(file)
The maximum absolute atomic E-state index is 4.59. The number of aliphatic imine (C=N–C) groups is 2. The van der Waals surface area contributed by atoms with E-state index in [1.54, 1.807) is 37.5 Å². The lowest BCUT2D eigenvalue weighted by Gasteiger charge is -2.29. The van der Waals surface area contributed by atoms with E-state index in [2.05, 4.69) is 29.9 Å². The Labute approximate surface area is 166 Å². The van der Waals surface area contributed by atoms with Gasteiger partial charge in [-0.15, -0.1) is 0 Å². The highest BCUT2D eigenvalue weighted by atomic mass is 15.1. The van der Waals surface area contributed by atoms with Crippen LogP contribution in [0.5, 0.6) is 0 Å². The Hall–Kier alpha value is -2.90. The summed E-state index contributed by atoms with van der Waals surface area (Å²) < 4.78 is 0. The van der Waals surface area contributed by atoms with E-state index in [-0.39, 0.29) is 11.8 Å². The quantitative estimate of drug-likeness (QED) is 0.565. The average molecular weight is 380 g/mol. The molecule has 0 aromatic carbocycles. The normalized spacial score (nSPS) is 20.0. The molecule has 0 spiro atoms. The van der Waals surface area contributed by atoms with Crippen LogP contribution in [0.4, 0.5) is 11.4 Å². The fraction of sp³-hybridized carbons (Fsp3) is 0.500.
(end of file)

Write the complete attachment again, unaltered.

The maximum absolute atomic E-state index is 4.59. The number of aliphatic imine (C=N–C) groups is 2. The van der Waals surface area contributed by atoms with E-state index in [1.54, 1.807) is 37.5 Å². The lowest BCUT2D eigenvalue weighted by Gasteiger charge is -2.29. The van der Waals surface area contributed by atoms with E-state index in [2.05, 4.69) is 29.9 Å². The Labute approximate surface area is 166 Å². The van der Waals surface area contributed by atoms with Gasteiger partial charge in [-0.15, -0.1) is 0 Å². The highest BCUT2D eigenvalue weighted by atomic mass is 15.1. The van der Waals surface area contributed by atoms with Crippen LogP contribution in [0.5, 0.6) is 0 Å². The Hall–Kier alpha value is -2.90. The summed E-state index contributed by atoms with van der Waals surface area (Å²) < 4.78 is 0. The van der Waals surface area contributed by atoms with E-state index in [-0.39, 0.29) is 11.8 Å². The quantitative estimate of drug-likeness (QED) is 0.565. The average molecular weight is 380 g/mol. The molecule has 0 aromatic carbocycles. The normalized spacial score (nSPS) is 20.0. The molecule has 0 spiro atoms. The van der Waals surface area contributed by atoms with Crippen LogP contribution in [0.4, 0.5) is 11.4 Å². The fraction of sp³-hybridized carbons (Fsp3) is 0.500.